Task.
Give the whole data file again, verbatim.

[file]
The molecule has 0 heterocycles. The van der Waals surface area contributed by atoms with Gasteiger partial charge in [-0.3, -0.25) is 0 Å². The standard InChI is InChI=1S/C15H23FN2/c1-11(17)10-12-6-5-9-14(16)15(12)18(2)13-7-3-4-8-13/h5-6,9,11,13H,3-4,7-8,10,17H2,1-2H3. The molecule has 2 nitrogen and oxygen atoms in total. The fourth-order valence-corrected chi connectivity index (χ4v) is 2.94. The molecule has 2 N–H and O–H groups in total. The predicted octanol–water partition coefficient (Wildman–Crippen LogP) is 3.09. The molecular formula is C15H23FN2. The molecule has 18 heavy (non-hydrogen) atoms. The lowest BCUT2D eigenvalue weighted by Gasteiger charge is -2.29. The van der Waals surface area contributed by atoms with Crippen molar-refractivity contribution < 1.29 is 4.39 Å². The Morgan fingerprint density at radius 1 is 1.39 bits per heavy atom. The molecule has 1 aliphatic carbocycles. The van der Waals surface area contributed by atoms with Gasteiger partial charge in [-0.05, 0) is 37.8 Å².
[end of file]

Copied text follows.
The molecule has 0 heterocycles. The van der Waals surface area contributed by atoms with Gasteiger partial charge in [-0.3, -0.25) is 0 Å². The standard InChI is InChI=1S/C15H23FN2/c1-11(17)10-12-6-5-9-14(16)15(12)18(2)13-7-3-4-8-13/h5-6,9,11,13H,3-4,7-8,10,17H2,1-2H3. The molecule has 2 nitrogen and oxygen atoms in total. The fourth-order valence-corrected chi connectivity index (χ4v) is 2.94. The molecule has 2 N–H and O–H groups in total. The predicted octanol–water partition coefficient (Wildman–Crippen LogP) is 3.09. The molecular formula is C15H23FN2. The molecule has 18 heavy (non-hydrogen) atoms. The lowest BCUT2D eigenvalue weighted by Gasteiger charge is -2.29. The van der Waals surface area contributed by atoms with Crippen molar-refractivity contribution < 1.29 is 4.39 Å². The Morgan fingerprint density at radius 1 is 1.39 bits per heavy atom. The molecule has 1 aliphatic carbocycles. The van der Waals surface area contributed by atoms with Gasteiger partial charge in [-0.05, 0) is 37.8 Å².